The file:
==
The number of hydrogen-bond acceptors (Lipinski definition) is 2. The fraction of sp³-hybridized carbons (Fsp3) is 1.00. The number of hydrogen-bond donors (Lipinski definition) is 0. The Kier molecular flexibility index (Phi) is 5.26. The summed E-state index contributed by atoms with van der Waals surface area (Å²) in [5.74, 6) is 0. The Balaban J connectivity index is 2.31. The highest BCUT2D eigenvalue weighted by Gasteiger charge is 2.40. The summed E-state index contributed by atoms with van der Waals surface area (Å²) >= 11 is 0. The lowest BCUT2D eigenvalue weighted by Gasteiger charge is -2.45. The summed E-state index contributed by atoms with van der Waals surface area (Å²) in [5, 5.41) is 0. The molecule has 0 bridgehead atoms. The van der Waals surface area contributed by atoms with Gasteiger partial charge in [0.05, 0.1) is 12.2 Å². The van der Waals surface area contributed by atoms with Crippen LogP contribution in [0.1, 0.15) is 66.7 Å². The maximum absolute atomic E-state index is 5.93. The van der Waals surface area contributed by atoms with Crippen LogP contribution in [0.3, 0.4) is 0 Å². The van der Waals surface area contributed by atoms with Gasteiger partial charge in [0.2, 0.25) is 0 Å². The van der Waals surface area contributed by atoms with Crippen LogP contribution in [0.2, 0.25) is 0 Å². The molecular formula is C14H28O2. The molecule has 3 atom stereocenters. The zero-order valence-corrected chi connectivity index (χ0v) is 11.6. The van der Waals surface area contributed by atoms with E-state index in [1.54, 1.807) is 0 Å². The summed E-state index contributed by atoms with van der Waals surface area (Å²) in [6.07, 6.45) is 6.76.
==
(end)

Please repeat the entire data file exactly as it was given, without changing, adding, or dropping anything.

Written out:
The number of hydrogen-bond acceptors (Lipinski definition) is 2. The fraction of sp³-hybridized carbons (Fsp3) is 1.00. The number of hydrogen-bond donors (Lipinski definition) is 0. The Kier molecular flexibility index (Phi) is 5.26. The summed E-state index contributed by atoms with van der Waals surface area (Å²) in [5.74, 6) is 0. The Balaban J connectivity index is 2.31. The highest BCUT2D eigenvalue weighted by Gasteiger charge is 2.40. The summed E-state index contributed by atoms with van der Waals surface area (Å²) >= 11 is 0. The lowest BCUT2D eigenvalue weighted by Gasteiger charge is -2.45. The summed E-state index contributed by atoms with van der Waals surface area (Å²) in [5, 5.41) is 0. The molecule has 0 bridgehead atoms. The van der Waals surface area contributed by atoms with Gasteiger partial charge in [0.05, 0.1) is 12.2 Å². The van der Waals surface area contributed by atoms with Crippen LogP contribution in [0.1, 0.15) is 66.7 Å². The maximum absolute atomic E-state index is 5.93. The van der Waals surface area contributed by atoms with Crippen LogP contribution in [0.3, 0.4) is 0 Å². The van der Waals surface area contributed by atoms with Gasteiger partial charge in [0.2, 0.25) is 0 Å². The van der Waals surface area contributed by atoms with Crippen LogP contribution in [0.2, 0.25) is 0 Å². The molecular formula is C14H28O2. The molecule has 3 atom stereocenters. The zero-order valence-corrected chi connectivity index (χ0v) is 11.6. The van der Waals surface area contributed by atoms with E-state index in [1.54, 1.807) is 0 Å². The summed E-state index contributed by atoms with van der Waals surface area (Å²) in [6.07, 6.45) is 6.76.